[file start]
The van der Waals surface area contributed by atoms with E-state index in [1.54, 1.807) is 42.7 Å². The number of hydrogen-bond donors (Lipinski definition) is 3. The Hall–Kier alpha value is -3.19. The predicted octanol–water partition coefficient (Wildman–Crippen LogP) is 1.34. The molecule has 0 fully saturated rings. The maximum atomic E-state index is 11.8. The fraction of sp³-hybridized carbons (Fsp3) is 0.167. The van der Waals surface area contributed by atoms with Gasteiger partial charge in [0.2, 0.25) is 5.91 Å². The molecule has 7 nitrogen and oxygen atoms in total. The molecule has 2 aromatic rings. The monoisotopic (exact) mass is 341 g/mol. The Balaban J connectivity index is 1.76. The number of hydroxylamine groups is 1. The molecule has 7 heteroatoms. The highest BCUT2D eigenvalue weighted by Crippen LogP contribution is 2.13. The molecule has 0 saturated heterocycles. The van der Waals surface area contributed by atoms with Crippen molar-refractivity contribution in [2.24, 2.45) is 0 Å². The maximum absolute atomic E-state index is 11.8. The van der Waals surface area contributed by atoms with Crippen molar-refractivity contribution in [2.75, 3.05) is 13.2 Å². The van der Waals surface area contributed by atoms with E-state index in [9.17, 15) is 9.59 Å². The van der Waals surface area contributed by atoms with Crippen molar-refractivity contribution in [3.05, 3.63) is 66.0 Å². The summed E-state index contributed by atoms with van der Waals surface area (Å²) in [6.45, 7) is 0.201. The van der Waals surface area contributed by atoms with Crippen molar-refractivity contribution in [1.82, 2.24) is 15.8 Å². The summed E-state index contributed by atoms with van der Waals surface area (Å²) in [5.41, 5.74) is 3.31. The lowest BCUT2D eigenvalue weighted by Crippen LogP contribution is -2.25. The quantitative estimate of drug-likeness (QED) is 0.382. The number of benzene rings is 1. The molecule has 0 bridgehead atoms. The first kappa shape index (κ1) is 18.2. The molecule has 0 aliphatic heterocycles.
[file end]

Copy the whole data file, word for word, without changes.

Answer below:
The van der Waals surface area contributed by atoms with E-state index in [1.54, 1.807) is 42.7 Å². The number of hydrogen-bond donors (Lipinski definition) is 3. The Hall–Kier alpha value is -3.19. The predicted octanol–water partition coefficient (Wildman–Crippen LogP) is 1.34. The molecule has 0 fully saturated rings. The maximum atomic E-state index is 11.8. The fraction of sp³-hybridized carbons (Fsp3) is 0.167. The van der Waals surface area contributed by atoms with Gasteiger partial charge in [0.2, 0.25) is 5.91 Å². The molecule has 7 nitrogen and oxygen atoms in total. The molecule has 2 aromatic rings. The monoisotopic (exact) mass is 341 g/mol. The Balaban J connectivity index is 1.76. The number of hydroxylamine groups is 1. The molecule has 7 heteroatoms. The highest BCUT2D eigenvalue weighted by Crippen LogP contribution is 2.13. The molecule has 0 saturated heterocycles. The van der Waals surface area contributed by atoms with Crippen molar-refractivity contribution in [2.24, 2.45) is 0 Å². The maximum absolute atomic E-state index is 11.8. The van der Waals surface area contributed by atoms with Crippen molar-refractivity contribution in [2.75, 3.05) is 13.2 Å². The van der Waals surface area contributed by atoms with E-state index in [9.17, 15) is 9.59 Å². The van der Waals surface area contributed by atoms with Crippen molar-refractivity contribution in [3.05, 3.63) is 66.0 Å². The summed E-state index contributed by atoms with van der Waals surface area (Å²) in [6.45, 7) is 0.201. The van der Waals surface area contributed by atoms with Crippen molar-refractivity contribution in [1.82, 2.24) is 15.8 Å². The summed E-state index contributed by atoms with van der Waals surface area (Å²) in [5.41, 5.74) is 3.31. The lowest BCUT2D eigenvalue weighted by Crippen LogP contribution is -2.25. The quantitative estimate of drug-likeness (QED) is 0.382. The number of benzene rings is 1. The molecule has 0 bridgehead atoms. The first kappa shape index (κ1) is 18.2. The molecule has 0 aliphatic heterocycles.